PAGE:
In a modest, inconspicuous building, the MELA Foundation’s Dream House encourages meditation and introspection through continuous frequencies of light and sound.
By Pamela Segura
On the third floor of 275 Church Street, a cozy and moderately sized room serves as an escapist space wherein constant frequencies of light and sound thrive. The Dream House seems to quiet the sounds of New York City with its quiet, ever-pulsing hum.
During my visit at the Dream House, I was particularly fascinated by the connections between movement and sound. When I sat on the floor, I heard steady pitches that were not too low or too high. As I stood and moved closer to the wall, however, the harmonies grew in speed and sounded higher. The change in frequency felt like moving from experimental film to surrealist thriller, from The Tree of Life to The Shining. The room was bathed in a purplish glow and it was rather warm, as temperature also affects sound and light waves.
The experience recalled someone told me before I stepped into the actual Dream House: “It feels like you’re taking a shower.”
The Dream House’s concept was founded by artists La Monte Young and Marian Zazeela, both of whom focus on sound and light respectively. Young is one of the key figures in minimalist music, which is experimental avant-garde music that uses basic music elements. Zazeela uses the medium of light to destabilize the distinctions between real, physical objects and visual illusions.
Young and Zazeela were members of the Theatre of Eternal Music, a 1960s minimalist group that still informs a great deal of the contemporary experimental, alternative, and post-rock genres.
The Dream House itself was born out of the marriage between Young and Zazeela’s artistic and intellectual interests. The MELA Foundation, a multidisciplinary art organization that advocates the connections between Western and Eastern worldviews, funds the Dream House.
At the heart of Young and Zazeela’s oeuvres, it seems, is a genuine desire to explore symmetry and sensory experience.
The sounds that resonate throughout the Dream House rest on Young’s use of drone music. Drone music is characterized by sustained tones that are often repeated for an extensive period of time. The music is deeply atmospheric and requires its listeners to disregard common ways of perceiving and categorizing music: tonality, distinctions between harmony and melody, time, and even silence. The music in the Dream House, according to an article on Arthur blog and magazine, is dependent upon structural symmetry because the frequencies in the room are “tuned to the harmonic series between 288 and 224 [based on the A440 Hz scale, a pitch standard that helps tune instruments], utilizing factors of only 9, or those primes or octave transpositions of smaller primes that fall within its range.” The result is numerical “symmetry above and below the thirty-second frequency,” which categorizes the actual speed of the harmonies.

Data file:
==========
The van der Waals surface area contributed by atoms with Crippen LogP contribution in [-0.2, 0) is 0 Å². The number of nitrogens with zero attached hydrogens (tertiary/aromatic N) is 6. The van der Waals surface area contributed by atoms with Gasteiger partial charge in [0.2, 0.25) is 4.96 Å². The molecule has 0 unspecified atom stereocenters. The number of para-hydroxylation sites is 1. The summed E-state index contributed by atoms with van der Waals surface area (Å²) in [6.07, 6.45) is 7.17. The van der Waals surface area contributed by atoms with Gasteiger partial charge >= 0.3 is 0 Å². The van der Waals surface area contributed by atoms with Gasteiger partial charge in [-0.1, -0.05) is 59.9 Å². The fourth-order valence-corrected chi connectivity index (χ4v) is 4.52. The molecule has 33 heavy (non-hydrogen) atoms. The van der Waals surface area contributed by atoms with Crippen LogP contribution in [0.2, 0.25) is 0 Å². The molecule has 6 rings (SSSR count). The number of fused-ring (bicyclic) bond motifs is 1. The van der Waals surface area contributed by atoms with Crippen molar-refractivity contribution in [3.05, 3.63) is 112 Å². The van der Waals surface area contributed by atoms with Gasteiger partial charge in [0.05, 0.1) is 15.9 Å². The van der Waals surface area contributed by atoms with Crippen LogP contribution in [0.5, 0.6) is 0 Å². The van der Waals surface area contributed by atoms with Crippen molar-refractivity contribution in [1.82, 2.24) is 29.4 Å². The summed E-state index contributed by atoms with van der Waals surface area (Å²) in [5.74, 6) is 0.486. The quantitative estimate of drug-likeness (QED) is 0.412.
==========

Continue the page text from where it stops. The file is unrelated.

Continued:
Light too is displayed in symmetrical patterns. Two overhead lights hang above the ceilings and splash equal amounts of light on the walls of the Dream House space. This light is also aimed at aluminum shapes that hang on either side of the room. The shadows that the shapes make seem solid while the actual shapes—which are hung by ultrafine filaments—seem to drift above the space.
Indeed, the Dream House seems to breathe in its own space. And even an awareness of the symmetry, the artistic history, and the technological that informs Young and Zazeela’s project does not remove the wonder of quieting the city and reflecting in the Dream House. I will return to the Dream House for reflection and renewal.
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